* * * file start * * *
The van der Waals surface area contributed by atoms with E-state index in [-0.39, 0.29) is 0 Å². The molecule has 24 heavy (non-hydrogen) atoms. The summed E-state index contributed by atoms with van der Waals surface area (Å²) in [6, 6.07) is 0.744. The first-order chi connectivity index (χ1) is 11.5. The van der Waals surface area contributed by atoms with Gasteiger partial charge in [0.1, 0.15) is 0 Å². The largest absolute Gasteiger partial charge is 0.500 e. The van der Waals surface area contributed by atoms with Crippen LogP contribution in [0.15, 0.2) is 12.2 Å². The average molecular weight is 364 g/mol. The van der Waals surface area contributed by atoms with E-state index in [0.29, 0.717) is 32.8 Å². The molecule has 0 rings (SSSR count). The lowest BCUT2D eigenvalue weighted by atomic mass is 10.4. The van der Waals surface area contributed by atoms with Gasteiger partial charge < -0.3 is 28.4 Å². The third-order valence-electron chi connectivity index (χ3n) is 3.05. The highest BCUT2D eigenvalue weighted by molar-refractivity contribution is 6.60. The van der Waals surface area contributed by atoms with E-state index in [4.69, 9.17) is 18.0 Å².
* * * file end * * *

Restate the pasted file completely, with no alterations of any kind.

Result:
The van der Waals surface area contributed by atoms with E-state index in [-0.39, 0.29) is 0 Å². The molecule has 24 heavy (non-hydrogen) atoms. The summed E-state index contributed by atoms with van der Waals surface area (Å²) in [6, 6.07) is 0.744. The first-order chi connectivity index (χ1) is 11.5. The van der Waals surface area contributed by atoms with Gasteiger partial charge in [0.1, 0.15) is 0 Å². The largest absolute Gasteiger partial charge is 0.500 e. The van der Waals surface area contributed by atoms with Crippen LogP contribution in [0.15, 0.2) is 12.2 Å². The average molecular weight is 364 g/mol. The van der Waals surface area contributed by atoms with E-state index in [0.29, 0.717) is 32.8 Å². The molecule has 0 rings (SSSR count). The lowest BCUT2D eigenvalue weighted by atomic mass is 10.4. The van der Waals surface area contributed by atoms with Gasteiger partial charge < -0.3 is 28.4 Å². The third-order valence-electron chi connectivity index (χ3n) is 3.05. The highest BCUT2D eigenvalue weighted by molar-refractivity contribution is 6.60. The van der Waals surface area contributed by atoms with E-state index in [4.69, 9.17) is 18.0 Å².